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Thursday, 14 February 2013

Something old, something new

I thought you might like to see this photo of our new toilets cabin arriving on the campsite (made by Wintech Ltd and very nice indeed). I wonder what the eagles made of it all. In this wild and natural part of the world, life often throws up such strange juxtapositions of old and new. Recently, I visited Dumbarton Castle which is situated on a fortress rock in the Clyde. Nowadays its parapets overlook Dumbarton’s football pitch- and prove useful to those who’ve left it too late to buy a ticket.

In the three years I have lived in Lochranza my perception of time has undergone a paradigm shift. This may be because of all the exciting geology in the area which confronts you in measures of millions of years, such as the footprint trail of the giant millipede across the rocks at Laggan from 250 million years ago. The past is here in the present.

Of course we are all living in exciting times of scientific discovery about the entire universe, and when Brian Cox presents new theories they come in trillions of years. No wonder that when the 500 year old skeleton of England’s Richard the Third was found, it seemed as if his final battle was a recent event and we almost knew him! Another exciting debate of our time is that regarding Scottish Independence. Applying geological time to this matter tells us that it’s a mere 700 years or so since the Scottish/ English border was defined (roughly the age of Lochranza Castle) and only a few thousand since the island of Britain did not exist but was joined to mainland Europe. The 300 years since the United Kingdom was formed is less than ten generations away.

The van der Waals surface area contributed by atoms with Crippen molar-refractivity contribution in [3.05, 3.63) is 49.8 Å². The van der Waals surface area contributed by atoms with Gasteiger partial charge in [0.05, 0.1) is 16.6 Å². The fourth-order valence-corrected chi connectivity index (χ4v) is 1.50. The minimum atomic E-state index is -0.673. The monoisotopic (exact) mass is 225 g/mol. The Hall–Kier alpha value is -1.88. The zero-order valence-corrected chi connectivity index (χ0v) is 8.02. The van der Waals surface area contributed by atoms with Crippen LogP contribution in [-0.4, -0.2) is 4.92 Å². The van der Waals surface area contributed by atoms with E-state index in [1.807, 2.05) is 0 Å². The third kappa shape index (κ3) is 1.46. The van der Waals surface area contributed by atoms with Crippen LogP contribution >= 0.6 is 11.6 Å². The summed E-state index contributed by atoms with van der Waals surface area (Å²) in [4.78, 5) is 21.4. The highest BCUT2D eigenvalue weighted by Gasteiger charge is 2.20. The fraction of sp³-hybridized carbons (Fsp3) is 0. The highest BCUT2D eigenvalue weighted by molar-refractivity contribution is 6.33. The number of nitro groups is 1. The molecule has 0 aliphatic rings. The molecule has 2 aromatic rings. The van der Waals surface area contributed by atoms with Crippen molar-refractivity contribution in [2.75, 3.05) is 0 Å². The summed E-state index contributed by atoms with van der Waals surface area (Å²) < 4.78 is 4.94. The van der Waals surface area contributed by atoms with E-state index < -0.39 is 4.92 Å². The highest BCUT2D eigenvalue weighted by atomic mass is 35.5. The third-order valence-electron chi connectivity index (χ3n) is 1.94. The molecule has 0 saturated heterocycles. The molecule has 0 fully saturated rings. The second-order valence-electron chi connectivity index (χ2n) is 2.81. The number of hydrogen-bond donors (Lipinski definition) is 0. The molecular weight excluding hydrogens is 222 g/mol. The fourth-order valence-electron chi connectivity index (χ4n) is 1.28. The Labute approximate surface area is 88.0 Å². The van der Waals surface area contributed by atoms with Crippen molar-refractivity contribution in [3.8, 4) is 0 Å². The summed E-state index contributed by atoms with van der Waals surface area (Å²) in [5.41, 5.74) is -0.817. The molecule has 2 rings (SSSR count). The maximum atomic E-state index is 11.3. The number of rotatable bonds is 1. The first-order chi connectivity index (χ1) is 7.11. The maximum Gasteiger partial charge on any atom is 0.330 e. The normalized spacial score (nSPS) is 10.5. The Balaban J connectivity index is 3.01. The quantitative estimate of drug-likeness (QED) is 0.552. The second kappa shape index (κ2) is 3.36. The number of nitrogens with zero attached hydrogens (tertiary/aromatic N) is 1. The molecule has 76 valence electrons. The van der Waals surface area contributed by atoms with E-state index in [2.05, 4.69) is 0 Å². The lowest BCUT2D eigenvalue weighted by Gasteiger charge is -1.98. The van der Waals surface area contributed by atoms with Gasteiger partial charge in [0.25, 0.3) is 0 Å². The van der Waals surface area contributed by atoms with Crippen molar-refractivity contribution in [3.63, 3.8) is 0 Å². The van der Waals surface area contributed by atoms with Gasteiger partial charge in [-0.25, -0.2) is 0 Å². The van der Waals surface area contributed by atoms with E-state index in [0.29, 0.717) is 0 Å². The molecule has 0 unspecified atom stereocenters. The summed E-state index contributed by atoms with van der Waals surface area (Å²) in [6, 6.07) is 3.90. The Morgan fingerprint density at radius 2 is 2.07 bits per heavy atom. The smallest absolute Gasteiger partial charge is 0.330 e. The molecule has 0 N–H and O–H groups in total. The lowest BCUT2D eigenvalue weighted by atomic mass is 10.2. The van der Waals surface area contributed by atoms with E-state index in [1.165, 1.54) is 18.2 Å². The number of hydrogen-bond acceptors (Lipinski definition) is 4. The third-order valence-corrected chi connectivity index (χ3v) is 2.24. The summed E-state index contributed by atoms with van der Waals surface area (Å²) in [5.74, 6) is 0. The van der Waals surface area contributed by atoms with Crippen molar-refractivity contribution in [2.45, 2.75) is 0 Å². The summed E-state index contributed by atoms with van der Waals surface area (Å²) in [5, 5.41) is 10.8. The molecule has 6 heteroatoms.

As fast as new discoveries are made, old theories are demolished. For example, experts now say that Britain was actually never covered in woods which were quickly cleared by humans. In fact, careful human management of the forested areas by such practices as coppicing helped them to survive. Most of the landscapes we celebrate for their apparent wildness look as they do due to the activities of humans and their grazing by farm animals. Around Lochranza, black cattle used to tread the hillsides keeping intrusive vegetation at bay, crofters dug a network of lades to drain the boggy ground, and also built dry stane dykes. It all helped to create varieties of habitat which in turn attracted more varieties of wildlife, and shaped our favourite landscapes.

It’s good to keep moving so here’s to new theories – and the next time that you feel the earth under your feet shift a little just remember that it’s quite possible in Lochranza.

Here’s the enduring face of the Sleeping Warrior, sentinel of the north end of Arran, weathering the frost and ice…… at least for the time being.